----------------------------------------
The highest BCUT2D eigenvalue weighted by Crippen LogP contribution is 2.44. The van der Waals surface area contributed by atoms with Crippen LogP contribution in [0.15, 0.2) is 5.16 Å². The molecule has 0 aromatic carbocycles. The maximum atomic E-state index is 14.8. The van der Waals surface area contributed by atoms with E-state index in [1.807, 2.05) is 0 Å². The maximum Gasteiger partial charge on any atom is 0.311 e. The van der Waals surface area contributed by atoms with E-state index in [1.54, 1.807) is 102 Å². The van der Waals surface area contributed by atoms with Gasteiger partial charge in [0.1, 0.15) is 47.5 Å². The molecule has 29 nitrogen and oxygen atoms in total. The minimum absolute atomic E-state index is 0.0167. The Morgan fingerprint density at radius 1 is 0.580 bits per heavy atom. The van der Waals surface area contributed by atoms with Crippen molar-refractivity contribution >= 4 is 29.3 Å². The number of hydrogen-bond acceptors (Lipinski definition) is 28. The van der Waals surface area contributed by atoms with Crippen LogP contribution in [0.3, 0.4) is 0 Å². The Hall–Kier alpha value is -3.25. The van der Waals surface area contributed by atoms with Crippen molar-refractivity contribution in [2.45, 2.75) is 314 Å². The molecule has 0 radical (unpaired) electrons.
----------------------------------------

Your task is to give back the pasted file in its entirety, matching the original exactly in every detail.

The highest BCUT2D eigenvalue weighted by Crippen LogP contribution is 2.44. The van der Waals surface area contributed by atoms with Crippen LogP contribution in [0.15, 0.2) is 5.16 Å². The molecule has 0 aromatic carbocycles. The maximum atomic E-state index is 14.8. The van der Waals surface area contributed by atoms with E-state index in [1.807, 2.05) is 0 Å². The maximum Gasteiger partial charge on any atom is 0.311 e. The van der Waals surface area contributed by atoms with E-state index in [1.54, 1.807) is 102 Å². The van der Waals surface area contributed by atoms with Gasteiger partial charge in [0.1, 0.15) is 47.5 Å². The molecule has 29 nitrogen and oxygen atoms in total. The minimum absolute atomic E-state index is 0.0167. The Morgan fingerprint density at radius 1 is 0.580 bits per heavy atom. The van der Waals surface area contributed by atoms with Crippen molar-refractivity contribution >= 4 is 29.3 Å². The number of hydrogen-bond acceptors (Lipinski definition) is 28. The van der Waals surface area contributed by atoms with Crippen LogP contribution in [0.3, 0.4) is 0 Å². The Hall–Kier alpha value is -3.25. The van der Waals surface area contributed by atoms with Crippen molar-refractivity contribution in [2.45, 2.75) is 314 Å². The molecule has 0 radical (unpaired) electrons.